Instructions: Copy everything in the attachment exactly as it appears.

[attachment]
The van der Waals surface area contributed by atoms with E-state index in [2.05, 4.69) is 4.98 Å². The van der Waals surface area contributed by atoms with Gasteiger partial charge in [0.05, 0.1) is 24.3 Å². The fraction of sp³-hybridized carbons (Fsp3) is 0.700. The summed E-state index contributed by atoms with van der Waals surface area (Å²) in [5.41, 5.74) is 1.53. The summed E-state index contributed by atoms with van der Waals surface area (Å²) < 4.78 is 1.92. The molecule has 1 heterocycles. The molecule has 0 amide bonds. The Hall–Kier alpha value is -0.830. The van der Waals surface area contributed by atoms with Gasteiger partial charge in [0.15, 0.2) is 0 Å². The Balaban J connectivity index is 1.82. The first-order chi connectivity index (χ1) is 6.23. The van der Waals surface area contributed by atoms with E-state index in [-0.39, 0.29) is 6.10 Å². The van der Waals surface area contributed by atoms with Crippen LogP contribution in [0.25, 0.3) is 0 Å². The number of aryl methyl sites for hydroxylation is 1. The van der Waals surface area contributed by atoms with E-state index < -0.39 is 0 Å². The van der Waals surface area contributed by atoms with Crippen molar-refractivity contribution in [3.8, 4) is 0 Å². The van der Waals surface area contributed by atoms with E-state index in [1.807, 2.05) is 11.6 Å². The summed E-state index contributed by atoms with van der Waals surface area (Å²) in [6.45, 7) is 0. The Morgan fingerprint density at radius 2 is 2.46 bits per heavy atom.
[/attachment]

The van der Waals surface area contributed by atoms with E-state index in [2.05, 4.69) is 4.98 Å². The van der Waals surface area contributed by atoms with Gasteiger partial charge in [0.05, 0.1) is 24.3 Å². The fraction of sp³-hybridized carbons (Fsp3) is 0.700. The summed E-state index contributed by atoms with van der Waals surface area (Å²) in [5.41, 5.74) is 1.53. The summed E-state index contributed by atoms with van der Waals surface area (Å²) < 4.78 is 1.92. The molecule has 1 heterocycles. The molecule has 0 amide bonds. The Hall–Kier alpha value is -0.830. The van der Waals surface area contributed by atoms with Gasteiger partial charge in [0.15, 0.2) is 0 Å². The Balaban J connectivity index is 1.82. The first-order chi connectivity index (χ1) is 6.23. The van der Waals surface area contributed by atoms with E-state index in [-0.39, 0.29) is 6.10 Å². The van der Waals surface area contributed by atoms with Crippen LogP contribution in [0.25, 0.3) is 0 Å². The number of aryl methyl sites for hydroxylation is 1. The van der Waals surface area contributed by atoms with E-state index < -0.39 is 0 Å². The van der Waals surface area contributed by atoms with Crippen molar-refractivity contribution in [3.8, 4) is 0 Å². The van der Waals surface area contributed by atoms with E-state index in [1.807, 2.05) is 11.6 Å². The summed E-state index contributed by atoms with van der Waals surface area (Å²) in [6.45, 7) is 0. The Morgan fingerprint density at radius 2 is 2.46 bits per heavy atom.